Question: In one of my conversations with a mother of a retarded child, she told me that she was visiting a church in this area and was in a Sunday School class discussing the “age of accountability”. Someone in the class raised the question of where do babies go when they die? (pre-birth or infant death.) The teacher had scripture to back up that babies are in Heaven with the Father (I think Matthew 18:10 and the story of David’s child dying), but when asked about those who are incapacitated, the teacher had no answer and referred back to the age of 8 as the age of accountability. This mother’s son is over 8 years old and she is terrified that because he cannot make a decision for Christ that he is doomed. This is a wedge of anger between her and her relationship with Christ.
Where in the Bible is the “age of accountability” discussed, and if it’s there, what is it? (I don’t recall ever reading about it.)
If a person is incapable mentally of making a decision for or against salvation or a relationship with Christ (whether it is because of retardation or some other mental condition), isn’t that person under His grace?
Answer: In 2 Samuel 12:23 David, upon the death of his first son by Bathsheba almost immediately after birth, stopped his mourning and fasting and praying. He explained to his surprised servants, “Now that he is dead, why should I fast? Can I bring him back again? I will go to him, but he will not return to me.” Because the understanding of life after death was a cloudy one in the Old Testament, it is uncertain what David means. He will certainly go to his son in the sense that he will go to the grave, but David seems to suggest that he will go to him in some conscious way, and that helps him stop grieving as painfully.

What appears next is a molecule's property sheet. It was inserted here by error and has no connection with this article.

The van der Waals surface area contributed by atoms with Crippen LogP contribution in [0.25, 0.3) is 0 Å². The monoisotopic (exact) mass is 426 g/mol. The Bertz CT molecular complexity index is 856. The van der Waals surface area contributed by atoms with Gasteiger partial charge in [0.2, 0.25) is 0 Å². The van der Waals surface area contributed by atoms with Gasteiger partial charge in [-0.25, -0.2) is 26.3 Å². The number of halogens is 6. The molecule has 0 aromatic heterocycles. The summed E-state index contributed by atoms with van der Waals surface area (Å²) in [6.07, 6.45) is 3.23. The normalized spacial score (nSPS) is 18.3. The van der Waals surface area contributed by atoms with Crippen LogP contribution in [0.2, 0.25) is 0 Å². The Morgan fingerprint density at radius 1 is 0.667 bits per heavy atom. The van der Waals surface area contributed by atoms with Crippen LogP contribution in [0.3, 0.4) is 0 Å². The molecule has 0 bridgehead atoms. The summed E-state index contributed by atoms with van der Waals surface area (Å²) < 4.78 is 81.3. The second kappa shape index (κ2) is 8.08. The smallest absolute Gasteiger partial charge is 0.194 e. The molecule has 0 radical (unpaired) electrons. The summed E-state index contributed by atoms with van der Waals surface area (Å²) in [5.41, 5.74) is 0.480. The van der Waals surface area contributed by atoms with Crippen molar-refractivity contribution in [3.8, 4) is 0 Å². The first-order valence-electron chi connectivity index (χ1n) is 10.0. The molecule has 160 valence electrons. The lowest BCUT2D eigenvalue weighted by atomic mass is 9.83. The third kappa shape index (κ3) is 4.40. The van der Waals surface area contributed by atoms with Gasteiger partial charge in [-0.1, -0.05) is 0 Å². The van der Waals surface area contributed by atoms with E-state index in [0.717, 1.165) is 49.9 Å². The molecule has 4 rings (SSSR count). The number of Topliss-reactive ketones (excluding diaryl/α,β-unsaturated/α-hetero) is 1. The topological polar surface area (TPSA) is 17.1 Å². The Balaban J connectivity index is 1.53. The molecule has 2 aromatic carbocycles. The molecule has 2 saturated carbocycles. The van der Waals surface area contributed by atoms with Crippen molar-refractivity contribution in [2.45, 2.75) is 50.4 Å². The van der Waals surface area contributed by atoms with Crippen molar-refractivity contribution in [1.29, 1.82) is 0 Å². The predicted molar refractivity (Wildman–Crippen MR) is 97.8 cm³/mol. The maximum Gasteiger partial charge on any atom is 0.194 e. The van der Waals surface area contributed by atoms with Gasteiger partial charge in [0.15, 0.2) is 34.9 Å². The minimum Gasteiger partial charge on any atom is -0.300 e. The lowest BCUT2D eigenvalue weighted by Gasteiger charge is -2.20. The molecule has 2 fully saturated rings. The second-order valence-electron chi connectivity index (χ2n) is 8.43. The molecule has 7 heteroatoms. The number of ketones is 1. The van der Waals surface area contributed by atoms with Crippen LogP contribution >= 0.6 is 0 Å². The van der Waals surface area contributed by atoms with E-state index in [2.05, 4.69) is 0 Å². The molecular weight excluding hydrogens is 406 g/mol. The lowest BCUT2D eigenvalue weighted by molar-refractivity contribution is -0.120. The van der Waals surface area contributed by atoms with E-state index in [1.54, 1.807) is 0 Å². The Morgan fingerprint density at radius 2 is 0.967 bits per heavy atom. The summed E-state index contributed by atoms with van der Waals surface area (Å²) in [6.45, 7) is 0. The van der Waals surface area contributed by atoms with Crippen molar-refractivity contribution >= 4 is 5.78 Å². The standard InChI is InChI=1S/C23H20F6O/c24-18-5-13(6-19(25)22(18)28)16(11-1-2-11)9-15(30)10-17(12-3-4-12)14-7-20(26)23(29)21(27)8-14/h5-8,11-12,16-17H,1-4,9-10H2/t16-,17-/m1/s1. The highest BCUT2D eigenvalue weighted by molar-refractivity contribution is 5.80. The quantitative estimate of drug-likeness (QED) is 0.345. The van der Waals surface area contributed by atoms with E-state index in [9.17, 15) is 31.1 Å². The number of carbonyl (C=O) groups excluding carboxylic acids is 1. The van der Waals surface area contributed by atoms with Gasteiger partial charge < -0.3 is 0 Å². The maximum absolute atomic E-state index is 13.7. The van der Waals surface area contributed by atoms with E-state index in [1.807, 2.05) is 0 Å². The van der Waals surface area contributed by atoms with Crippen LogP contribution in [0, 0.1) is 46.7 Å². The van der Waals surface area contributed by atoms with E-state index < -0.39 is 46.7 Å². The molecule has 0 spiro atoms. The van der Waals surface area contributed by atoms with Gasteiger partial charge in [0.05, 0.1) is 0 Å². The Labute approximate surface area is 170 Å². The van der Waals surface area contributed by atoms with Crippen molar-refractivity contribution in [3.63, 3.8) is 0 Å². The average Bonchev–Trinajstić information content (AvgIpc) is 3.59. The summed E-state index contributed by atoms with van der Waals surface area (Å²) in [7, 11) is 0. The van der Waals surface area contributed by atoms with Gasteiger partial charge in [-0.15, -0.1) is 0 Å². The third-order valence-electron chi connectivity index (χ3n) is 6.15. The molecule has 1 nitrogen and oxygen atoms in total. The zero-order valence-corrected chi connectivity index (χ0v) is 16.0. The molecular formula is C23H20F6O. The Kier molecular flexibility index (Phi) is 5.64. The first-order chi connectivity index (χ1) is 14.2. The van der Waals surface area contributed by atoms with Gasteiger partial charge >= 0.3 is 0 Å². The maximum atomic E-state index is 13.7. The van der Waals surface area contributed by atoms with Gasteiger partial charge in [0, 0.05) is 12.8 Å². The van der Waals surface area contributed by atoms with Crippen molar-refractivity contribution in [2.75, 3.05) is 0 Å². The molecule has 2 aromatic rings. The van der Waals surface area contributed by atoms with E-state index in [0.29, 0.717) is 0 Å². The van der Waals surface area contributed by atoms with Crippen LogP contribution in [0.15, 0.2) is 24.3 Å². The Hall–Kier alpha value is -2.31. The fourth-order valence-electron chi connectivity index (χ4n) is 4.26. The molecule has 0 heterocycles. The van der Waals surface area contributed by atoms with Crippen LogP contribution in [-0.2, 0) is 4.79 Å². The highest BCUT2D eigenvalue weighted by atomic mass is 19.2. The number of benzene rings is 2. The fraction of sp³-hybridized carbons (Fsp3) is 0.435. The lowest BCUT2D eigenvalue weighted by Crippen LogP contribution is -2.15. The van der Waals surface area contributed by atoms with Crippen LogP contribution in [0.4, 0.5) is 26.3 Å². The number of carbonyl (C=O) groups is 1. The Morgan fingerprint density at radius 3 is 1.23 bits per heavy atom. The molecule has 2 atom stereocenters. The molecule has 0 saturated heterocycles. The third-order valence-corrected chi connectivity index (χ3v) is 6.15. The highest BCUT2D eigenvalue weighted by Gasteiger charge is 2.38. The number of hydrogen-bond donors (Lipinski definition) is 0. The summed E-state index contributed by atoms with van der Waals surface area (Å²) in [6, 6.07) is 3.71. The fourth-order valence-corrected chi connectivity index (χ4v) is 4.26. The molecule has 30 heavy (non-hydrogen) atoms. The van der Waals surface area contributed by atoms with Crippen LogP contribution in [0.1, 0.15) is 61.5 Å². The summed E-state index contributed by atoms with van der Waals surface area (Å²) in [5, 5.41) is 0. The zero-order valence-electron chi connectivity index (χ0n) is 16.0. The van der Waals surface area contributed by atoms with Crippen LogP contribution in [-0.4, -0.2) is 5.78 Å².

In Matthew 18:10 Jesus remarks, “See that you do not look down on one of these little ones. For I tell you that their angels in heaven always see the face of my Father in heaven.” In 19:14 He says, “Let the little children come to me, and do not hinder them, for the kingdom of heaven belongs to such as these.” Neither of these passages directly says that children are automatically saved, but that the Father has special concern for them, listening always to angelic servants concerned about them, and that their kind of humility is what is necessary for kingdom access.
There is no passage that speaks to the issue of an age of accountability. Individuals become “accountable” at different ages, and we recognize that some never become “accountable” for decisions like trusting in the God of Creation. What we do know, however, is that our God is absolutely fair, loving, and wise. We can trust Him to do what is right by infants who die before they can believe, and by the mentally challenged who may be unable to believe. Our God is a God of grace.
It is important that this mother be encouraged to understand the loving heart of God, who desires that all would know Him and who has mercy on whomever he wills to have mercy. He loves her son and He loves her. She need not fear that He would mistreat her son.